If using multiple ogres, one throwing javelins and one with a boar spear can be an effective ranged-combat options until PCs manage to close in. If you have three or more ogres, you might consider giving one a kumade (which is a simple weapon with the grapple special weapon property) or a sickle (a simple weapon with the trip special weapon property) to keep foes worried about combat maneuvers.

If considering adjusting the ogre’s feats, Toughness can generally be swapped out for better choices. Improved Iron Will makes the ogre less likely to be defeated with a single bad Will save, or Power Attack gives it an excellent trade off of damage for a little reduced accuracy. If your campaign allows retraining, consider having two or more ogres with the Crowd Control teamwork feat to make it harder for foes to get inside their reach. If an ogre is going to be alone, the Desperate Battler feat may be useful.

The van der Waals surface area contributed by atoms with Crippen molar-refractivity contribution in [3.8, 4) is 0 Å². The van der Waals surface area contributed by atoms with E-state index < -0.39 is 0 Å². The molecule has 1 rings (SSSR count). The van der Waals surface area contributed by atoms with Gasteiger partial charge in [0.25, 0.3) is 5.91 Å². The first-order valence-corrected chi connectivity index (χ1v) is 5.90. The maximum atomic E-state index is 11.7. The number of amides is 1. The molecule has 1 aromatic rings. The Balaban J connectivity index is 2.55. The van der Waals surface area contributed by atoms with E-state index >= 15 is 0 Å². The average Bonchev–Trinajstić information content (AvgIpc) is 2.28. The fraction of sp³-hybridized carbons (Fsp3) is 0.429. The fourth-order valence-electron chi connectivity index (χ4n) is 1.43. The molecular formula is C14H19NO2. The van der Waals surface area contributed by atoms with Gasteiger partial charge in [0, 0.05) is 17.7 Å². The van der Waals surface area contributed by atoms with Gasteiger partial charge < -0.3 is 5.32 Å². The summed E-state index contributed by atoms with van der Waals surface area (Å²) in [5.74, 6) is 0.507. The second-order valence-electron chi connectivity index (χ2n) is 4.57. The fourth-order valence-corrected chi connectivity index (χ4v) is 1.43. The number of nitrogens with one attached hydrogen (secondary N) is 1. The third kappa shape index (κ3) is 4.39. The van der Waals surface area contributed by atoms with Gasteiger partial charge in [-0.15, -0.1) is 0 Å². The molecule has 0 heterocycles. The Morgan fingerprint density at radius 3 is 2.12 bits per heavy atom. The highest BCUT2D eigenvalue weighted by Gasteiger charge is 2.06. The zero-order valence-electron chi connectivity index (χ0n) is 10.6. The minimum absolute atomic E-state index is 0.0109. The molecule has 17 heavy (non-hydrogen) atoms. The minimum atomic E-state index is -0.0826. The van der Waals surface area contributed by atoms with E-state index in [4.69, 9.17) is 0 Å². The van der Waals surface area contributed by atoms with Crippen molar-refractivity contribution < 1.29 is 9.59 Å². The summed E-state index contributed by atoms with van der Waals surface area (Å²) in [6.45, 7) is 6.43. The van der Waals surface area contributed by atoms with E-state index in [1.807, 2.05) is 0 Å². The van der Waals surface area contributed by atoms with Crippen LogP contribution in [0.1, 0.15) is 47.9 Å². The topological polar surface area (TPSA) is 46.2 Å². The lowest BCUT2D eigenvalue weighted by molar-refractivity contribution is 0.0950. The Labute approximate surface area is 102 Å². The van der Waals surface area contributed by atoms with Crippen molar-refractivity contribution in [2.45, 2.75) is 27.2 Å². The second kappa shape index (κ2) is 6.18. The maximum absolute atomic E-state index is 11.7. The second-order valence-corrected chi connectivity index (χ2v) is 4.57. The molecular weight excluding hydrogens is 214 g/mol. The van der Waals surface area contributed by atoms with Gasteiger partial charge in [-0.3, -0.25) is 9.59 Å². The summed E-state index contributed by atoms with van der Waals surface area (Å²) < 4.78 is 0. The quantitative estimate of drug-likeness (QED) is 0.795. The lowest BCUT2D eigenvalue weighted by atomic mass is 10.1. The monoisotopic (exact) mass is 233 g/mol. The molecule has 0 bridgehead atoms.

And Now, A Tactical Mention of my Patreon

I have a patreon, I helps me justify the time spent writing all this free content. Sometimes it even has bots of exclusive bonus content. Go check it out!

Bad Nights and Coping Mechanisms

It’s late, and I’m tired. Today was a massive failure. As a result, I feel like a massive failure.

So, to coping mechanisms.

Though I do not believe it emotionally, or intellectually, I am going to keep telling myself everything is going to be all right, and that things will get better. There are risks to this, but it serves me better than despair, so that’s the mechanism. It has to be rote, or I won’t do it when I most need it. I have sometimes dug up my old checklist, from when I literally could not trust myself to make smart care decisions on nights like this. I’d stare at the times, and feel total apathy. But doing something seemed smart, so I’d do those things. And check them off, each as I did it, no matter how minor. Some lists even include not doing things, so I get to mark those off just by properly focusing my sloth.